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05.08.2019 | Trauma Surgery | Ausgabe 12/2019

Archives of Orthopaedic and Trauma Surgery 12/2019

Ex situ reconstruction of comminuted radial head fractures: is it truly worth a try?

Archives of Orthopaedic and Trauma Surgery > Ausgabe 12/2019
Jens Everding, Michael J. Raschke, Patrick Polgart, Niklas Grüneweller, Dirk Wähnert, Benedikt Schliemann
Wichtige Hinweise
A correction to this article is available online at https://​doi.​org/​10.​1007/​s00402-019-03330-4.

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Complex radial head fractures are difficult to treat. In cases where stable fixation cannot be achieved, radial head resection or primary arthroplasty are frequently performed. Ex situ reconstruction of comminuted fractures may also be an option. This technique has widely been neglected in the literature, and only two small case series report satisfactory results. The aim of the present case series was to determine the functional and radiological outcomes of ex situ reconstructed Mason III and Mason IV fractures. We expect that the on-table reconstruction of comminuted radial head fractures will lead to bony union with no avascular necrosis in the postoperative course, which will demonstrate that this operative procedure is a reasonable option.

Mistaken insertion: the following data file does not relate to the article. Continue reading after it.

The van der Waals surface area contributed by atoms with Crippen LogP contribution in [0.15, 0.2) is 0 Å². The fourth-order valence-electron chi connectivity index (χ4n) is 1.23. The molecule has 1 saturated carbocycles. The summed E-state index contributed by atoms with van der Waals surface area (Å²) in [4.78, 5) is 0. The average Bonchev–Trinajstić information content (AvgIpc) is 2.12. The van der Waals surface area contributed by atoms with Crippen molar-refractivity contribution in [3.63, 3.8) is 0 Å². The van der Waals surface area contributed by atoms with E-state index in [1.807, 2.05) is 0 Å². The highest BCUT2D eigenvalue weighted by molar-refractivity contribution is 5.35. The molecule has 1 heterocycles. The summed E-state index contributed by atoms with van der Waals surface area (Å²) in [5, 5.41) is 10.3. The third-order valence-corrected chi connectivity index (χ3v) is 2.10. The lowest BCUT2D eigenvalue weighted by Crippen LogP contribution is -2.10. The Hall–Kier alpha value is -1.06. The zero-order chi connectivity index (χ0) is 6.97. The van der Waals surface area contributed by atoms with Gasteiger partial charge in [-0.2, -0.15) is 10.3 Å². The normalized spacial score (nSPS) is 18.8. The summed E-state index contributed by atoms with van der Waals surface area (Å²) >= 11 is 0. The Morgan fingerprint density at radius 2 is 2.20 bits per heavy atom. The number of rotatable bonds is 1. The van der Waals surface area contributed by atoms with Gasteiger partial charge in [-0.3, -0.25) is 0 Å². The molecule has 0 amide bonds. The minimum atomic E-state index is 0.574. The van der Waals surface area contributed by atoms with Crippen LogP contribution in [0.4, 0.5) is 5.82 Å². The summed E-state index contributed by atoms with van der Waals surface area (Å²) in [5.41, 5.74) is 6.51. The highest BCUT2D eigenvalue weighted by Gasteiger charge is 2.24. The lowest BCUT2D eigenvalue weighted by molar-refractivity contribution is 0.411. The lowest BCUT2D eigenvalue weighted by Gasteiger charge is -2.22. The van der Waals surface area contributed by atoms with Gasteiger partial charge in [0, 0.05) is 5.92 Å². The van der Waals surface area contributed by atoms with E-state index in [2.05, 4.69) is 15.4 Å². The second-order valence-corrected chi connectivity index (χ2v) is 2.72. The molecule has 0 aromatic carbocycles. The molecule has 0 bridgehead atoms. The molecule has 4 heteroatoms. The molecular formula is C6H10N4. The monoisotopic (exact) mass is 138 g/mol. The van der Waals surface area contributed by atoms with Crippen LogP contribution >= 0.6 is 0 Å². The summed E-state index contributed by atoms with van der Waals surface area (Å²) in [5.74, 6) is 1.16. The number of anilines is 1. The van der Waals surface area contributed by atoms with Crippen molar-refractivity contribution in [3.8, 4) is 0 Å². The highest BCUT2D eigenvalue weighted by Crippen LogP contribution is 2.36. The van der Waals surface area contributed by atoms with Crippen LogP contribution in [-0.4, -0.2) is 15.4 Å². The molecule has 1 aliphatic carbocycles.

Patients and methods

Two Mason type III and seven Mason type IV fractures (including four Monteggia-like lesions) were reconstructed ex situ. The mean age of the patients was 47 years (range 22–64). The clinical examination included RoM tests, elbow stability tests, and a neurological examination. The functional outcome was assessed with the MEPS and DASH score. The radiographic examination included a.p. and lateral views of the elbow to detect non-unions, inadequacy or loss of reduction, radial head necrosis, heterotopic ossifications and signs of posttraumatic arthritis.


The mean follow-up time was 39 months (range 11–64). The mean MEPS was 82 points (range 15–100), and the mean DASH score was 20 points (range 0–85). All ex situ-reconstructed radial heads survived, and no signs of avascular necrosis were observed. Bony union was achieved in all but one patient who presented with an asymptomatic non-union. Signs of posttraumatic arthritis were found in all patients. With regard to the radial head, neither secondary resection nor arthroplasty had to be performed. All patients returned to their pre-injury occupations.


Ex situ radial head reconstruction can be a reliable option in the surgical treatment of complex radial head fractures associated with severe elbow trauma. Even in the midterm follow-up, no signs of avascular necrosis were observed. Modern implants may even extend the indications for reconstruction in such cases.

Level of evidence

Level IV—retrospective cohort study

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